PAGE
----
|Title||Demographic modeling of citizen science data informs habitat preferences and population dynamics of recovering fishes|
|Publication Type||Journal Article|
|Year of Publication||2014|
|Authors||Thorson J.T, Scheuerell M.D, Semmens B.X, Pattengill-Semmens C.V|
|Type of Article||Article|
|Keywords||binned count data; challenges; citizen science; closure; counts; Dail-Madsen model; demographic; demographic variability; detectability; ecological research; estimating abundance; generalized linear mixed model (GLMM); habitat preferences; inferences; metapopulation; occupancy modeling; opportunistic data; site-structured model; state-space|
Managing natural populations and communities requires detailed information regarding demographic processes at large spatial and temporal scales. This combination is challenging for both traditional scientific surveys, which often operate at localized scales, and recent citizen science designs, which often provide data with few auxiliary information (i.e., no information about individual age or condition). We therefore combine citizen science data at large scales with the demographic resolution afforded by recently developed, site-structured demographic models. We apply this approach to categorical data generated from citizen science representing species density of two managed reef fishes in the Gulf of Mexico, and use a modified Dail-Madsen model to estimate demographic trends, habitat associations, and interannual variability in recruitment. This approach identifies strong preferences for artificial structure for the recovering Goliath grouper, while revealing little evidence of either habitat associations or trends in abundance for mutton snapper. Results are also contrasted with a typical generalized linear mixed-model (GLMM) approach, using real-world and simulated data, to demonstrate the importance of accounting for the statistical complexities implied by spatially structured citizen science data. We conclude by discussing the increasing potential for synthesizing demographic models and citizen science data, and the management benefits that can be accrued.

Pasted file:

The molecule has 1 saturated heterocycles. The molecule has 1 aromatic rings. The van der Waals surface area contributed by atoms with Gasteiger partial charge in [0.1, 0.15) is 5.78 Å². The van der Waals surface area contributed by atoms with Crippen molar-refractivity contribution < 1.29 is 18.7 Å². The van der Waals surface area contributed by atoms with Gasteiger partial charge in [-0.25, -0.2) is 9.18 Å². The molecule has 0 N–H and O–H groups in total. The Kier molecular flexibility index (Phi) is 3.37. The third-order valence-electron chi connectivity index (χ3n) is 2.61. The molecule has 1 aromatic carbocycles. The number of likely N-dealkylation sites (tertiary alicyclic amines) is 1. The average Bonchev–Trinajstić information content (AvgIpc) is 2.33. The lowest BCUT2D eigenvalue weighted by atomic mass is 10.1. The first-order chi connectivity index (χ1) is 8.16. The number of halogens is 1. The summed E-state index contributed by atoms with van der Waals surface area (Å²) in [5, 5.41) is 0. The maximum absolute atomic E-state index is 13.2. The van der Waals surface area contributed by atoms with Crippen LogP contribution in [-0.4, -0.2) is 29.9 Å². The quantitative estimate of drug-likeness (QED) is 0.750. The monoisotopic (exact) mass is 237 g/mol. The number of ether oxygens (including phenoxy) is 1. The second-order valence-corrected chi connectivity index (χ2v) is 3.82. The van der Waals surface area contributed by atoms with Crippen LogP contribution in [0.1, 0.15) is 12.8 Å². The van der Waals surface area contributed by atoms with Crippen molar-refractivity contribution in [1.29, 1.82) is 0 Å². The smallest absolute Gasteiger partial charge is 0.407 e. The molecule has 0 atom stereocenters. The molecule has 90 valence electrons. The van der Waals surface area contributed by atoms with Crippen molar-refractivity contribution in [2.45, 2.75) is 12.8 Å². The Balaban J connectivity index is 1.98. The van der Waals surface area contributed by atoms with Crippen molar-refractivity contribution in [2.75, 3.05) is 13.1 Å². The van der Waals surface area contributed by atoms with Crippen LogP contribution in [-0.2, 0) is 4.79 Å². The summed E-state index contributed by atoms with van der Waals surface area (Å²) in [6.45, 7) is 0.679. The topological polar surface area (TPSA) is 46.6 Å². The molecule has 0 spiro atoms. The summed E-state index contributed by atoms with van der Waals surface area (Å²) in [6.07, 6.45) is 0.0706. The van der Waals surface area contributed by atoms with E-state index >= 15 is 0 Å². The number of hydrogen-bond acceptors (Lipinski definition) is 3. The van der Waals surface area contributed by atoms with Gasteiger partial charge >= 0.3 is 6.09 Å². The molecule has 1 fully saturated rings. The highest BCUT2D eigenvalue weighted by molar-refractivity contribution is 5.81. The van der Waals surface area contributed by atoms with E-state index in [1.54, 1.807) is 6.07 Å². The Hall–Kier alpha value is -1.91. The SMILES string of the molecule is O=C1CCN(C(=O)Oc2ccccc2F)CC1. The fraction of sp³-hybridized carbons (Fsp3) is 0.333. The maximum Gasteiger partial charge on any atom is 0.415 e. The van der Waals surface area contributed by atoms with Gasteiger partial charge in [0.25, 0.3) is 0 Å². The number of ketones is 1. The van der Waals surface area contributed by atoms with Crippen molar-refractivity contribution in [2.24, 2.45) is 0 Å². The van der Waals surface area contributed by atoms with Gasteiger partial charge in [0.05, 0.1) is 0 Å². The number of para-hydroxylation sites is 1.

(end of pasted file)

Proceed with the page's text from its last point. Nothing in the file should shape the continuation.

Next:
We have shown that site-structured demographic models can be combined with citizen science data obtained at large spatial and temporal scales and used to assess population trends, habitat effects, and inter-annual variability in production. In the case of Goliath grouper, these data demonstrate a dramatic increase in population abundance that is supported by independent data sets, i.e., fisher catch per unit effort from a Southern Florida creel survey (Cass-Calay and Schmidt 2009). In the case of mutton snapper, by contrast, available data demonstrate an approximately stable abundance since the early 1990s. Demographic models are likely to be a more efficient use of available data than generalized linear models (see de Valpine 2003), although the latter are frequently used to analyze survey data such as these.